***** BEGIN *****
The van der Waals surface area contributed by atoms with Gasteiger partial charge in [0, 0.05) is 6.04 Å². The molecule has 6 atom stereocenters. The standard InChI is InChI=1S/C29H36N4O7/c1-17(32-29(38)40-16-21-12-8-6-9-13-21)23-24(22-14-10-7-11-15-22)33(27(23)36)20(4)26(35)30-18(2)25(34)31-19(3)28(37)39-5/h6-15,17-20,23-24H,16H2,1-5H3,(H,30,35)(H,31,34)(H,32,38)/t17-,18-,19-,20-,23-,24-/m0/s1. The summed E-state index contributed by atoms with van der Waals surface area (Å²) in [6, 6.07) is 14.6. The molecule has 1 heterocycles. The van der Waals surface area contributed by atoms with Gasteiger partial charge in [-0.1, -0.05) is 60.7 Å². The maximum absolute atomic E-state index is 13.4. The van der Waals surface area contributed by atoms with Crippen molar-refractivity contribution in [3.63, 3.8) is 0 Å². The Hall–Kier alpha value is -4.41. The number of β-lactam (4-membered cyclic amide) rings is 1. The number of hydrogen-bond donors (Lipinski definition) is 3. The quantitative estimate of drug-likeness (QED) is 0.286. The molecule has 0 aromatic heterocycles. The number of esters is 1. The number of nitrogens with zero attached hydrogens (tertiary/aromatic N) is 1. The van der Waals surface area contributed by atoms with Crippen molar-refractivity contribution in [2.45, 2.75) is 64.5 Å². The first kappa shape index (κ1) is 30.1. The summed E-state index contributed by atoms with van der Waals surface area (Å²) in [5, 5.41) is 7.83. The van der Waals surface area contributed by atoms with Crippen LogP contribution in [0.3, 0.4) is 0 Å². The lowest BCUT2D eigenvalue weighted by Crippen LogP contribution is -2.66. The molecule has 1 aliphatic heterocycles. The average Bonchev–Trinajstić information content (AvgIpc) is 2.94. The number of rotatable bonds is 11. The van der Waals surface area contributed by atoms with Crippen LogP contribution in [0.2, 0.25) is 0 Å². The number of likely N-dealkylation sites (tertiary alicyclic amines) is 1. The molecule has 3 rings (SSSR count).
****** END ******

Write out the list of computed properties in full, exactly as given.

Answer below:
The van der Waals surface area contributed by atoms with Gasteiger partial charge in [0, 0.05) is 6.04 Å². The molecule has 6 atom stereocenters. The standard InChI is InChI=1S/C29H36N4O7/c1-17(32-29(38)40-16-21-12-8-6-9-13-21)23-24(22-14-10-7-11-15-22)33(27(23)36)20(4)26(35)30-18(2)25(34)31-19(3)28(37)39-5/h6-15,17-20,23-24H,16H2,1-5H3,(H,30,35)(H,31,34)(H,32,38)/t17-,18-,19-,20-,23-,24-/m0/s1. The summed E-state index contributed by atoms with van der Waals surface area (Å²) in [6, 6.07) is 14.6. The molecule has 1 heterocycles. The van der Waals surface area contributed by atoms with Gasteiger partial charge in [-0.1, -0.05) is 60.7 Å². The maximum absolute atomic E-state index is 13.4. The van der Waals surface area contributed by atoms with Crippen molar-refractivity contribution in [3.63, 3.8) is 0 Å². The Hall–Kier alpha value is -4.41. The number of β-lactam (4-membered cyclic amide) rings is 1. The number of hydrogen-bond donors (Lipinski definition) is 3. The quantitative estimate of drug-likeness (QED) is 0.286. The molecule has 0 aromatic heterocycles. The number of esters is 1. The number of nitrogens with zero attached hydrogens (tertiary/aromatic N) is 1. The van der Waals surface area contributed by atoms with Crippen molar-refractivity contribution in [2.45, 2.75) is 64.5 Å². The first kappa shape index (κ1) is 30.1. The summed E-state index contributed by atoms with van der Waals surface area (Å²) in [5, 5.41) is 7.83. The van der Waals surface area contributed by atoms with Crippen LogP contribution in [0.3, 0.4) is 0 Å². The lowest BCUT2D eigenvalue weighted by Crippen LogP contribution is -2.66. The molecule has 1 aliphatic heterocycles. The average Bonchev–Trinajstić information content (AvgIpc) is 2.94. The number of rotatable bonds is 11. The van der Waals surface area contributed by atoms with Crippen LogP contribution in [0.2, 0.25) is 0 Å². The number of likely N-dealkylation sites (tertiary alicyclic amines) is 1. The molecule has 3 rings (SSSR count).